Update on vascular disrupting agents for cancer therapy

Grzegorz Korpanty and Rolf A Brekken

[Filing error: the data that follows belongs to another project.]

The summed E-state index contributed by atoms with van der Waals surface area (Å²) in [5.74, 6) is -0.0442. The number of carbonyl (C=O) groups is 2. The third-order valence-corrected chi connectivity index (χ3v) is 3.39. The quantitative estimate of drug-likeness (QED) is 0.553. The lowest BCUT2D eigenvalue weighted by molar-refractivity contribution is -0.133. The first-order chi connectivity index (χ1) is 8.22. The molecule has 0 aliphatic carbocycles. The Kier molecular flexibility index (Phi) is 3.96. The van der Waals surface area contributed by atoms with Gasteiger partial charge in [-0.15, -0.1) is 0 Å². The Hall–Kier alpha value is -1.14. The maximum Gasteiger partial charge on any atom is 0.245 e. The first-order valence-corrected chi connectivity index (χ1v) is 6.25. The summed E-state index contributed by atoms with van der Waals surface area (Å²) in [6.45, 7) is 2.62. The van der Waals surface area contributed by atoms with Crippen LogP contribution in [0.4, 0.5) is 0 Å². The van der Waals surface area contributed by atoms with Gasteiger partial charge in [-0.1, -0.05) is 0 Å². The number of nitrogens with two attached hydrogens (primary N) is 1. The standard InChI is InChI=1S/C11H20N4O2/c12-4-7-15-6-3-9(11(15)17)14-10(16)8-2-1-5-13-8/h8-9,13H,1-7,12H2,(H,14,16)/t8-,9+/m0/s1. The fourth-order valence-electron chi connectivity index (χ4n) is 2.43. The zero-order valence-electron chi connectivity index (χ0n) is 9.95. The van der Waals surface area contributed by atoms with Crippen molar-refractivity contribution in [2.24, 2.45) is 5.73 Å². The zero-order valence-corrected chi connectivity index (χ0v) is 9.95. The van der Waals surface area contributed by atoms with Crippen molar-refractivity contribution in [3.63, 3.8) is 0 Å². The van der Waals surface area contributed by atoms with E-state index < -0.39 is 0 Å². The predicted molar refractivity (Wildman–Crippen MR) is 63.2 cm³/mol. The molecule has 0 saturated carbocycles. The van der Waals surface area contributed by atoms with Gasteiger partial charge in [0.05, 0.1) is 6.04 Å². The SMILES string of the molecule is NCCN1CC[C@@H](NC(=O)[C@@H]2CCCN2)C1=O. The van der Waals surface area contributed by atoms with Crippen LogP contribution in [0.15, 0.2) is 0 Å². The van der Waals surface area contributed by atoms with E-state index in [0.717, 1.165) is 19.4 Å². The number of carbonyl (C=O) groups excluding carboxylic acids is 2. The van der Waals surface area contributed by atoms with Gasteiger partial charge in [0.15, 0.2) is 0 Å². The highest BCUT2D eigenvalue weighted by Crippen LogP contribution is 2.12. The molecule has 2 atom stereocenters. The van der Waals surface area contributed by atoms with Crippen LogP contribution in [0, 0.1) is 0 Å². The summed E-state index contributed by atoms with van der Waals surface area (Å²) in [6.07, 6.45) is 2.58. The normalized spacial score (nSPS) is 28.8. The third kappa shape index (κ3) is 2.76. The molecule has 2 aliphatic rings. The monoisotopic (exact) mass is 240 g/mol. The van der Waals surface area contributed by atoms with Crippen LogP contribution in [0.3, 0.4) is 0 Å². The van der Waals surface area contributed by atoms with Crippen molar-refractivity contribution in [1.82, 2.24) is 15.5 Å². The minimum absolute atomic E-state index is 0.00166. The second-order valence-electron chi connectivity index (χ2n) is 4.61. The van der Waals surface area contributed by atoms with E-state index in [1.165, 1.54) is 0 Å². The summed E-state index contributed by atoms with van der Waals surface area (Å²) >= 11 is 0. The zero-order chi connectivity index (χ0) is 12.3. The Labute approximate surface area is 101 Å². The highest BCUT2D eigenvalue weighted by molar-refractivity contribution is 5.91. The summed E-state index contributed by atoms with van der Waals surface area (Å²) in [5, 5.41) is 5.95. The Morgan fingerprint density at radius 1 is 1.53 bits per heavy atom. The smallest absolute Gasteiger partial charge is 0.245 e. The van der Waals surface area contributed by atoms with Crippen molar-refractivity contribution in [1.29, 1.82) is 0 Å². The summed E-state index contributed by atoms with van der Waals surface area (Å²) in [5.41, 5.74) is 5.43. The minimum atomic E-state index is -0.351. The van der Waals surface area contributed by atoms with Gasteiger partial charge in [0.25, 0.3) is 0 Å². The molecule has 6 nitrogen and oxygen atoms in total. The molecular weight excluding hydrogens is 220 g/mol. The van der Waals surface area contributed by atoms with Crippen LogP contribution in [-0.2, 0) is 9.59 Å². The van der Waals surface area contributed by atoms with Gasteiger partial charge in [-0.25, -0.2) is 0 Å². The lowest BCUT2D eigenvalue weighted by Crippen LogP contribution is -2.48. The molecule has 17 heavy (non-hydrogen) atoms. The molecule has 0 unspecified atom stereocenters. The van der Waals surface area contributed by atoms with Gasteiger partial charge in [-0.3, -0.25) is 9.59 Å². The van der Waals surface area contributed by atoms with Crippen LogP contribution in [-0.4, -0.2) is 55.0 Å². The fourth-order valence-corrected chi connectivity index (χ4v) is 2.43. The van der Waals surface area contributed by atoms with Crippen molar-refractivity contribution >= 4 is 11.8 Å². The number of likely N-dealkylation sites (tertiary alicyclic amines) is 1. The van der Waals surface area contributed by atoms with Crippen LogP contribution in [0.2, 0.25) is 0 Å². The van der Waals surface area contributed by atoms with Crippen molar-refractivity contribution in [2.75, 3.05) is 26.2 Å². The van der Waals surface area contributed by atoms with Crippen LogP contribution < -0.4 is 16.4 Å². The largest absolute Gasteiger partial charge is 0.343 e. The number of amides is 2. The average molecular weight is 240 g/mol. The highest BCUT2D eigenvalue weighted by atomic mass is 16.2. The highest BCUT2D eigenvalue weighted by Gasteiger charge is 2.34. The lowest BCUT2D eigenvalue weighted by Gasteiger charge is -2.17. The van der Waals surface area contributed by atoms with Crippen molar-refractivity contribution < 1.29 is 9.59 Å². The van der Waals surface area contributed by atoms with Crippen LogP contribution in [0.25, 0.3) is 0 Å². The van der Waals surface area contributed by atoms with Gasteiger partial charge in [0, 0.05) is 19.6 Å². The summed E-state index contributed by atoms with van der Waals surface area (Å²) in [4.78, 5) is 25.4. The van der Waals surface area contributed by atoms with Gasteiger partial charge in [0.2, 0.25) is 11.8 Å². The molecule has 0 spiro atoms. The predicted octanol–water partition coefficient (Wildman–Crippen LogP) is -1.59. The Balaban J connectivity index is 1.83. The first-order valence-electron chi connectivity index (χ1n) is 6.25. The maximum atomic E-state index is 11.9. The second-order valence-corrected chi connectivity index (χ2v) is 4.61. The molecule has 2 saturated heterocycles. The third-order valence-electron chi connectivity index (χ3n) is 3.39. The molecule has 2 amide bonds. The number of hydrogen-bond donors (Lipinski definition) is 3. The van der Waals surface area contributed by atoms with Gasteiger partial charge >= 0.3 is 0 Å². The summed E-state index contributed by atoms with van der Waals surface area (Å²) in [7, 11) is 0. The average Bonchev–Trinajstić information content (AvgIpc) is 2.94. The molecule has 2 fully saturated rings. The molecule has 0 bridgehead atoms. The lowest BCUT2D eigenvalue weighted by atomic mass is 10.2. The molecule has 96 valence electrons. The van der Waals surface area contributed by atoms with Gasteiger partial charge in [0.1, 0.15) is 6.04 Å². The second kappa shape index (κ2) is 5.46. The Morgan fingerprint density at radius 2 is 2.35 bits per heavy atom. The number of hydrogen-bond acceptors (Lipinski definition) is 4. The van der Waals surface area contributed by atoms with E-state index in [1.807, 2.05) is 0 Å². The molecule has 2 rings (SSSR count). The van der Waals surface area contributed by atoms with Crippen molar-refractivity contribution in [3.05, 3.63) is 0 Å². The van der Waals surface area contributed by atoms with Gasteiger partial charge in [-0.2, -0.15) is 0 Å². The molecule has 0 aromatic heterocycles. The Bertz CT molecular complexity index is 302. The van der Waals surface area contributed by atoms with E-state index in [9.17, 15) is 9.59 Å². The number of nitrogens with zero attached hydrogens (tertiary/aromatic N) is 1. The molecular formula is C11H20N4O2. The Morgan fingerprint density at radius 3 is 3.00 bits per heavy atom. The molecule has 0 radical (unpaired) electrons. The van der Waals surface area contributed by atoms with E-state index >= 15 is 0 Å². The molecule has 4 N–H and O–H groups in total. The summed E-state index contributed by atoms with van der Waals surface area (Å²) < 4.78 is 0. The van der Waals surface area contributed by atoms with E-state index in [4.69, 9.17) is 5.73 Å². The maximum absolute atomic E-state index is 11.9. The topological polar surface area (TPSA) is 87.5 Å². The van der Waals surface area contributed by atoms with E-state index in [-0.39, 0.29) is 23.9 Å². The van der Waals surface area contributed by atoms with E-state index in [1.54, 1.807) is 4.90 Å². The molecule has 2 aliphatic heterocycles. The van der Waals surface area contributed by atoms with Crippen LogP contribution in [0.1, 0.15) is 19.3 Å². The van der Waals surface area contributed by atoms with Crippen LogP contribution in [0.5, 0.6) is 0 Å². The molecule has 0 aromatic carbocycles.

Tumor vascular networks supply cancer cells with essential nutrients and oxygen. Since 1971, when Judah Folkman proposed the hypothesis of therapeutic targeting tumor angiogenesis, multiple compounds with anti-angiogenic activities have been discovered, some of which have demonstrated clear clinical benefits for patients with cancer. Tumor angiogenesis became a new target in combating the growth and metastasis of solid tumors. Apart from inhibitors of tumor angiogenesis, which affect the formation of new blood vessels, another class of drugs – vascular disrupting agents (VDAs) – that target endothelial cells of the already established tumor vessels are currently under clinical investigation. VDAs are divided into two types: small molecules and ligand-directed VDAs. Small molecules are further subdivided into two classes: the tubulin-binding agents and the synthetic flavonoids, which work to induce local production of cytokines. Ligand-directed VDAs consist of targeting and effector moieties that are combined together and designed to deliver toxic compounds selectively to the tumor vascular network. The review discusses the mechanisms of action of VDAs and their preclinical and clinical results.